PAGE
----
Time runs out at Capitol for civil unions bill

DENVER — Not long after the Colorado House approved a resolution Tuesday calling for civility in the Legislature, all civility went out the window over a bill to create civil unions for same-sex couples.

Although there were enough votes to pass the measure before a midnight deadline, House Republican leaders who opposed the bill did not allow that vote to occur, killing 36 other bills in the process.

“We have reached an impasse ... and it is unfortunate there will be items that do not receive consideration,” said House Speaker Frank McNulty, R-Highlands Ranch, prompting visitors in the gallery to shout down at the speaker, demanding that vote.

Accusing GOP leaders who control the House of using delay tactics to prevent a vote on Senate Bill 2 before the midnight deadline on the second-to-last day of the 2012 session, Democrats, with help from two Republicans, prevented the chamber from doing anything until the bill was placed on the calendar.

The GOP controls the 65-member House by one vote, but at least five Republicans said they would vote for civil unions. Three already have in the three House committees it’s gone through. Most bills only see two committees.

After about a half dozen procedural votes to start floor debate without SB2 on the calendar, which the Democrats blocked each time, McNulty angrily slammed his gavel and stomped across the House floor toward House Minority Leader Mark Ferrandino, the openly gay Denver Democrat who is sponsoring the civil unions bill.

“Are you going to block all the work of the House?” McNulty shouted twice.

After that dramatic confrontation and another just off the floor minutes later, McNulty agreed to calendar the bill.

“It’s been proven that the speaker doesn’t want this bill to go forward,” Ferrandino said. “It’s proven that we have the votes to pass it.”

Republicans then spent the next few hours filibustering, talking endlessly about bills that had little opposition, including one to ban trans fats in school lunches.

That’s when the Democrats used another parliamentary maneuver to end debate on remaining measures, which caused the Republicans to recess for several hours.

Ferrandino said they did that to end the Republican filibuster, and again called on McNulty to bring up the civil union bill.

He said Gov. John Hickenlooper had been contacting Republican leaders, including McNulty, to bring the bill up for a vote. He refused.

In an impromptu press conference on the House floor, Ferrandino said there was plenty of time to debate that bill and all others before the deadline.

That’s when Rep. Mark Waller, R-Colorado Springs, interrupted, saying the Democrats were playing games with House rules. He questioned why the Democrats in the Senate took so long to get the bill to the House.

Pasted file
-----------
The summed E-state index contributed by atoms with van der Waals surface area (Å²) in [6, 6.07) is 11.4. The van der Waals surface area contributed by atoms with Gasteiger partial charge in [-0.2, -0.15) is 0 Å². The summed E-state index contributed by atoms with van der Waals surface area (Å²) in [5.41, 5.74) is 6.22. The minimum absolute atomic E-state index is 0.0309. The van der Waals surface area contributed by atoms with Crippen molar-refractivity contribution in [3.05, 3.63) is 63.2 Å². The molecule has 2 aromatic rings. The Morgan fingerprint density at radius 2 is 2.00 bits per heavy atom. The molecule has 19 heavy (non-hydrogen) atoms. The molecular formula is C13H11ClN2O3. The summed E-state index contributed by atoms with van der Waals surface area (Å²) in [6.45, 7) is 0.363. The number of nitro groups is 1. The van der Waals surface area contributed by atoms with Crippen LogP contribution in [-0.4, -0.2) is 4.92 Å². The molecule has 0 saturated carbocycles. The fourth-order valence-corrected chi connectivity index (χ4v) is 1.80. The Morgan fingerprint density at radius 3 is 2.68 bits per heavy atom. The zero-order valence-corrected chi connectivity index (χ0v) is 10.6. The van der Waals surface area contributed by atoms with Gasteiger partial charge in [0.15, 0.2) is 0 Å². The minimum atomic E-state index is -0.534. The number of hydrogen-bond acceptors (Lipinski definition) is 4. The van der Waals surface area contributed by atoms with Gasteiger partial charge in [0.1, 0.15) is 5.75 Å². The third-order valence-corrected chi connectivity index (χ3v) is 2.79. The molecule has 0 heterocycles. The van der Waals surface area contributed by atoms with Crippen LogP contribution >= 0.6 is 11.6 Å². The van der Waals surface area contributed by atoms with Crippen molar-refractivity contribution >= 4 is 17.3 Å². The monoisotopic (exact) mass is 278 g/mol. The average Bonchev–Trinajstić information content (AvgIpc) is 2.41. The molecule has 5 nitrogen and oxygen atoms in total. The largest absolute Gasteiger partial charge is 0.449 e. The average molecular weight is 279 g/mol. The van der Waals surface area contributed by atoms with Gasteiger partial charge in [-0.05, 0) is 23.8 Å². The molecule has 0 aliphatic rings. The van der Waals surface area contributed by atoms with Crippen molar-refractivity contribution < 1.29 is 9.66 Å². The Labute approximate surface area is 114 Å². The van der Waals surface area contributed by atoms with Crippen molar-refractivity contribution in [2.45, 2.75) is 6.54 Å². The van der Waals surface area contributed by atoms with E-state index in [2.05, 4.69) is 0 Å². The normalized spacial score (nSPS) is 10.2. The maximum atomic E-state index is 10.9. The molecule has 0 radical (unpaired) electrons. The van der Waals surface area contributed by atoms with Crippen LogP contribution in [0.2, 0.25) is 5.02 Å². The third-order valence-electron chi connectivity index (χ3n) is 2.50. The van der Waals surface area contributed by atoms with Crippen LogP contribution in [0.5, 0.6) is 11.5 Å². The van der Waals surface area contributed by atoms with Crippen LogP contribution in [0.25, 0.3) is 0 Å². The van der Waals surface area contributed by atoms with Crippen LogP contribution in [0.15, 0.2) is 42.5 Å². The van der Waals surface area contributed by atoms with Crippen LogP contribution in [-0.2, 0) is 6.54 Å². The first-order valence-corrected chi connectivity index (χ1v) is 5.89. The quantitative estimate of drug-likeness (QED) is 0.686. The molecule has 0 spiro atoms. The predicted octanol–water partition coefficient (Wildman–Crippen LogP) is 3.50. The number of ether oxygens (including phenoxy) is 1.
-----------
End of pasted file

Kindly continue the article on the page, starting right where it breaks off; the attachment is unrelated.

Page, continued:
Sen. Pat Steadman, D-Denver, another openly gay lawmaker who introduced the bill with Ferrandino, said he did that at the request of House Republican leaders, who didn’t want the bill in the House until after the Colorado Republican Party State Assembly in mid-April.

“They brought this on themselves,” Steadman said. “They have brought dishonor and ill repute to this House.”

The to-do also resulted in the death of several other bills, including measures to set a limit on being too stoned to drive, allowing schools to lower no-tolerance policies and about $20 million in water projects.

Earlier in the day, after gay-rights supporters rallied on the steps of the Colorado Capitol, several stayed for hours awaiting debate when the bill came before the House Appropriations Committee.

There, Republicans who control that 13-member panel, spent several hours debating bills that have no chance of getting out of the Legislature.

That included a measure to require companies to use the federal e-verify system to check for illegal immigrants, and a bill to withhold severance taxes from local governments that delay oil and gas drilling, which had already been turned into a study.

Both measures are House bills and because today is the final day of the 2012 session, by rule they can’t get the needed hearings in both chambers to pass.

Those delays frustrated Democrats on the committee, who accused Republicans of purposely trying to kill the bill by delaying it past the midnight deadline, which it needed before a final vote could be held today.

The committee also tacked several amendments onto the bill that Ferrandino said would allow people who personally object to homosexuality to discriminate against same-sex couples in civil unions.

Democrats had planned to strip off those amendments, saying they would have made the bill unconstitutional.

Last week, the Senate approved the measure 23-12, with three Republicans — the only three GOP women senators — joining Democrats in approving it.


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Funny how Ashby leaves out the part that the Dems wanted the Bill moved ahead of all other bills on the agenda, a break from House Rules.

He also fails to mention that this vote is a repudiation of the Colorado voters who have rejected Gay Marriage statewide.

In every state where “Civil Unions” have been approved it has been the stepping stone to redefining marriage and approval of gay marriage. Let us ask the question, if this was so important to the Democrats, why they did not pass this when they controlled both the House and the Senate while Bill Ritter was Governor? It must be nice to be used by the Democrats as a political football.

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